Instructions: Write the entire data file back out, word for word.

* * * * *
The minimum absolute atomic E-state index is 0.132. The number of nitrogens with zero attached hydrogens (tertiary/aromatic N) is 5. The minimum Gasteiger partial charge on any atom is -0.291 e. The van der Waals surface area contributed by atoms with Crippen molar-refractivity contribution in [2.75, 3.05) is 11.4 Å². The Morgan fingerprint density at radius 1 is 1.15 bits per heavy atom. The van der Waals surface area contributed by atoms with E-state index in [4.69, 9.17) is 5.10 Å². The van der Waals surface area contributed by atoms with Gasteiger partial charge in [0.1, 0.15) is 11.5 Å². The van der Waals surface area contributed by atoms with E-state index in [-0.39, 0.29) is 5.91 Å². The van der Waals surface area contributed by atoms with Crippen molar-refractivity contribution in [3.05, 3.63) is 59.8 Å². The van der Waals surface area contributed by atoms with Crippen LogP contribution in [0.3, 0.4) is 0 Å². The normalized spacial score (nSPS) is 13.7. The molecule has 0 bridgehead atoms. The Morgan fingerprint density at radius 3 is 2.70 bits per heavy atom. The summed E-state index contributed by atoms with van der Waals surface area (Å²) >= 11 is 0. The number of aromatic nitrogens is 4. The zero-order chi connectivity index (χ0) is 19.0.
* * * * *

The minimum absolute atomic E-state index is 0.132. The number of nitrogens with zero attached hydrogens (tertiary/aromatic N) is 5. The minimum Gasteiger partial charge on any atom is -0.291 e. The van der Waals surface area contributed by atoms with Crippen molar-refractivity contribution in [2.75, 3.05) is 11.4 Å². The Morgan fingerprint density at radius 1 is 1.15 bits per heavy atom. The van der Waals surface area contributed by atoms with E-state index in [4.69, 9.17) is 5.10 Å². The van der Waals surface area contributed by atoms with Gasteiger partial charge in [0.1, 0.15) is 11.5 Å². The van der Waals surface area contributed by atoms with E-state index in [-0.39, 0.29) is 5.91 Å². The van der Waals surface area contributed by atoms with Crippen molar-refractivity contribution in [3.05, 3.63) is 59.8 Å². The van der Waals surface area contributed by atoms with Crippen LogP contribution in [0.3, 0.4) is 0 Å². The normalized spacial score (nSPS) is 13.7. The molecule has 0 bridgehead atoms. The Morgan fingerprint density at radius 3 is 2.70 bits per heavy atom. The summed E-state index contributed by atoms with van der Waals surface area (Å²) >= 11 is 0. The number of aromatic nitrogens is 4. The zero-order chi connectivity index (χ0) is 19.0.